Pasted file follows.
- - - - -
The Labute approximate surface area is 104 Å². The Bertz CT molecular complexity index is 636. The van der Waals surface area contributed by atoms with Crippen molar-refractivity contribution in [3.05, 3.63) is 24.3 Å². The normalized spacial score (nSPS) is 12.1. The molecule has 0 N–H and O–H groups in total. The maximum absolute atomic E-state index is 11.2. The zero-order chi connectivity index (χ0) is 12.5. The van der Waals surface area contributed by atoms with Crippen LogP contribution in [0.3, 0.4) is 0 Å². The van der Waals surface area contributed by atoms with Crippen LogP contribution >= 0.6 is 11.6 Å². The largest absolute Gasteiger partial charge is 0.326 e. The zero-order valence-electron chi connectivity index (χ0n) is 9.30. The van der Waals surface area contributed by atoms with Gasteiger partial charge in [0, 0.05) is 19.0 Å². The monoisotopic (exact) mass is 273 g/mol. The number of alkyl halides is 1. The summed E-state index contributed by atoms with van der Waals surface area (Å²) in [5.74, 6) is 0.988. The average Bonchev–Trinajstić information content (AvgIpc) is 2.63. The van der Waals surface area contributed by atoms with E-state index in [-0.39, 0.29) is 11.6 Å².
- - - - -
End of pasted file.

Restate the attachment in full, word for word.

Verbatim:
The Labute approximate surface area is 104 Å². The Bertz CT molecular complexity index is 636. The van der Waals surface area contributed by atoms with Crippen molar-refractivity contribution in [3.05, 3.63) is 24.3 Å². The normalized spacial score (nSPS) is 12.1. The molecule has 0 N–H and O–H groups in total. The maximum absolute atomic E-state index is 11.2. The zero-order chi connectivity index (χ0) is 12.5. The van der Waals surface area contributed by atoms with Crippen LogP contribution in [0.3, 0.4) is 0 Å². The van der Waals surface area contributed by atoms with Crippen LogP contribution >= 0.6 is 11.6 Å². The largest absolute Gasteiger partial charge is 0.326 e. The zero-order valence-electron chi connectivity index (χ0n) is 9.30. The van der Waals surface area contributed by atoms with Gasteiger partial charge in [0, 0.05) is 19.0 Å². The monoisotopic (exact) mass is 273 g/mol. The number of alkyl halides is 1. The summed E-state index contributed by atoms with van der Waals surface area (Å²) in [5.74, 6) is 0.988. The average Bonchev–Trinajstić information content (AvgIpc) is 2.63. The van der Waals surface area contributed by atoms with E-state index in [-0.39, 0.29) is 11.6 Å².